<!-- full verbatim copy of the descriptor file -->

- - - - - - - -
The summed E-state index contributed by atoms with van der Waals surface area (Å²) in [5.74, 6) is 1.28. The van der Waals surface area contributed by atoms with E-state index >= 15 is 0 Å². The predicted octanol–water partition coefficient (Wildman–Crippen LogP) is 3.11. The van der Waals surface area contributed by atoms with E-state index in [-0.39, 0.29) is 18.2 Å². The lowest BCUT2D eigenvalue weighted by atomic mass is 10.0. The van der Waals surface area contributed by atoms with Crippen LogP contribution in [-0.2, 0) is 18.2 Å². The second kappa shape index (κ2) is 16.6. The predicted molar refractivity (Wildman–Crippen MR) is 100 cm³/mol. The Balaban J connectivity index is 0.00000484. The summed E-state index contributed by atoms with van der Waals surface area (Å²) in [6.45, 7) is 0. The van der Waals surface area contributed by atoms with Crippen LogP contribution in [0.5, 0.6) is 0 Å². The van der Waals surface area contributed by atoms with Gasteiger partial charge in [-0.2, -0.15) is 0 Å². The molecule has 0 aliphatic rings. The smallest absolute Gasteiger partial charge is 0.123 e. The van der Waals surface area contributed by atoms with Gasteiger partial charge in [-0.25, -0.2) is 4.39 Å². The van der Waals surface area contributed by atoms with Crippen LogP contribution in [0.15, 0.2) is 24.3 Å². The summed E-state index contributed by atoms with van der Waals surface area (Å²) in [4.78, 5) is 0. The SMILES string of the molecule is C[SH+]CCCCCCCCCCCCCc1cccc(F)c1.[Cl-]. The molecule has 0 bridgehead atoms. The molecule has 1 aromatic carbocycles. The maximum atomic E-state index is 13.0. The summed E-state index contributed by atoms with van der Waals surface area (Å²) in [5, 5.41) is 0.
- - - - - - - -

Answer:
The summed E-state index contributed by atoms with van der Waals surface area (Å²) in [5.74, 6) is 1.28. The van der Waals surface area contributed by atoms with E-state index >= 15 is 0 Å². The predicted octanol–water partition coefficient (Wildman–Crippen LogP) is 3.11. The van der Waals surface area contributed by atoms with E-state index in [-0.39, 0.29) is 18.2 Å². The lowest BCUT2D eigenvalue weighted by atomic mass is 10.0. The van der Waals surface area contributed by atoms with Crippen LogP contribution in [-0.2, 0) is 18.2 Å². The second kappa shape index (κ2) is 16.6. The predicted molar refractivity (Wildman–Crippen MR) is 100 cm³/mol. The Balaban J connectivity index is 0.00000484. The summed E-state index contributed by atoms with van der Waals surface area (Å²) in [6.45, 7) is 0. The van der Waals surface area contributed by atoms with Crippen LogP contribution in [0.5, 0.6) is 0 Å². The van der Waals surface area contributed by atoms with Gasteiger partial charge in [-0.2, -0.15) is 0 Å². The molecule has 0 aliphatic rings. The smallest absolute Gasteiger partial charge is 0.123 e. The van der Waals surface area contributed by atoms with Gasteiger partial charge in [-0.25, -0.2) is 4.39 Å². The van der Waals surface area contributed by atoms with Crippen LogP contribution in [0.15, 0.2) is 24.3 Å². The summed E-state index contributed by atoms with van der Waals surface area (Å²) in [4.78, 5) is 0. The SMILES string of the molecule is C[SH+]CCCCCCCCCCCCCc1cccc(F)c1.[Cl-]. The molecule has 0 bridgehead atoms. The molecule has 1 aromatic carbocycles. The maximum atomic E-state index is 13.0. The summed E-state index contributed by atoms with van der Waals surface area (Å²) in [5, 5.41) is 0.